Paradox’s grand strategy game Crusader Kings 3 may be a lot to handle for new players, but what other game would deliver patch notes like “historical characters will no longer be their own parent,” or “children can no longer be educated by hardened criminals.” The game’s 1.1 patch is here and huge, offering cultural and historical corrections, bug fixes, and plenty of balancing tweaks.
Paradox’s highlights from the massive list of patch notes are as follows:
- A host of bug fixes, including changes to character interactions and succession rules.
- Corrections to the historical setup in many regions.
- Key balance changes to many parts of the game, including succession rules, nation formation, and military management.
- User interface tweaks including new siege views, a bookmark screen, and a general makeover.
- Tougher Mongol invasions.
- Improved AI decision making.
- New abilities for modders.
Many of the changes made in patch 1.1 are historical and cultural fixes, with some of the notes containing a full history lesson in themselves. Others fix some frankly hilarious bugs in the game’s sprawling dynastic system, such as “people are now less eager to marry people they are terrified of,” or “if you instantly regret romancing someone the game will now accept that you’ve moved on.”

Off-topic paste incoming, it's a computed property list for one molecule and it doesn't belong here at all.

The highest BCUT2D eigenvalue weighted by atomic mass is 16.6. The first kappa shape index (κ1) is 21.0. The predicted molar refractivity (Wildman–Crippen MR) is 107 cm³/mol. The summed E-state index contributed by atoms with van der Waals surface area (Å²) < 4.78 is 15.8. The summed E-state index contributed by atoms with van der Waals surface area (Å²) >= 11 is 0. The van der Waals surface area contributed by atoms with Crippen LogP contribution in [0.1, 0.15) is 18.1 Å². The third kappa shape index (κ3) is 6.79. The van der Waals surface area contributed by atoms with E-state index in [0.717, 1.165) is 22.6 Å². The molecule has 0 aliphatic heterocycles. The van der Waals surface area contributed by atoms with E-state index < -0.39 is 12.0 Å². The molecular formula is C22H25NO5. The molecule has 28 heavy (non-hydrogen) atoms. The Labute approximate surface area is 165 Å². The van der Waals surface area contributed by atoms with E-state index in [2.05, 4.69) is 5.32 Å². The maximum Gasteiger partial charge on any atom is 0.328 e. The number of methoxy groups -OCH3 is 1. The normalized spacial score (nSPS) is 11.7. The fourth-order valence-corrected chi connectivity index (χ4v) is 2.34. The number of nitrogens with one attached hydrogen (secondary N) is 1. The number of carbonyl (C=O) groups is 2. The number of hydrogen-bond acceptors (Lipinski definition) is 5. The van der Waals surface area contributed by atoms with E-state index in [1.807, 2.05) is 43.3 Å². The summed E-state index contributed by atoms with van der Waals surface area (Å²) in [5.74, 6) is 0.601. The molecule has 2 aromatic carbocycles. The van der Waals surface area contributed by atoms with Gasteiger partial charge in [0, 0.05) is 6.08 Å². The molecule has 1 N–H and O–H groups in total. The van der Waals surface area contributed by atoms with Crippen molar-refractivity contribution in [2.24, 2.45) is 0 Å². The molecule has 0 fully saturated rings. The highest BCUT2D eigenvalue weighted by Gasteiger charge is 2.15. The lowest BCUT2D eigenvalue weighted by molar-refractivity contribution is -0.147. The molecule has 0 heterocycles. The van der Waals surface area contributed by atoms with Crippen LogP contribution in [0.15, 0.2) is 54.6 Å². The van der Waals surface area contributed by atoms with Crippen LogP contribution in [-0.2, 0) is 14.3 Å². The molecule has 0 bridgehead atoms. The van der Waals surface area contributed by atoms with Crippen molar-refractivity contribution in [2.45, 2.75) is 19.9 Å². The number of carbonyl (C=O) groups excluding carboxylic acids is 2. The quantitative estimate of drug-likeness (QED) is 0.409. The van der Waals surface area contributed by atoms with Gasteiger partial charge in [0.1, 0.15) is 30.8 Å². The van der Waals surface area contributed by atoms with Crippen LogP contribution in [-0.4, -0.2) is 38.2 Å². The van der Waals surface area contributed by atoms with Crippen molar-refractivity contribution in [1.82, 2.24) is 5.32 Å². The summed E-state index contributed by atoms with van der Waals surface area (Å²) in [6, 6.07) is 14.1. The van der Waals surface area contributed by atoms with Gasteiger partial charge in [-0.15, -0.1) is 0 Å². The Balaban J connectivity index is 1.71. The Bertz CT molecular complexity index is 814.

You can check out the full list of patch notes here, but be warned it is very long.
Paradox has also celebrated its first month of release by revealing some of its global statistics, including a grand total of 40,591,268 children born, 18,212,157 successful murder plots, and a whopping 1,543,790 prisoners cannibalized–including at least one Pope. That may explain why, as of patch 1.1, “the Pope can no longer publicly accept cannibalism.”
Crusader Kings 3 is available on PC, including support for Linux and Mac, and is included on Xbox Game Pass. GameSpot’s review of Crusader Kings 3 praised it for the depth of its generated stories, saying “strategy games can tell interesting stories as their empires rise and fall, but their procedural narratives are rarely as affecting and poignant as they are here.”
Source: Read Full Article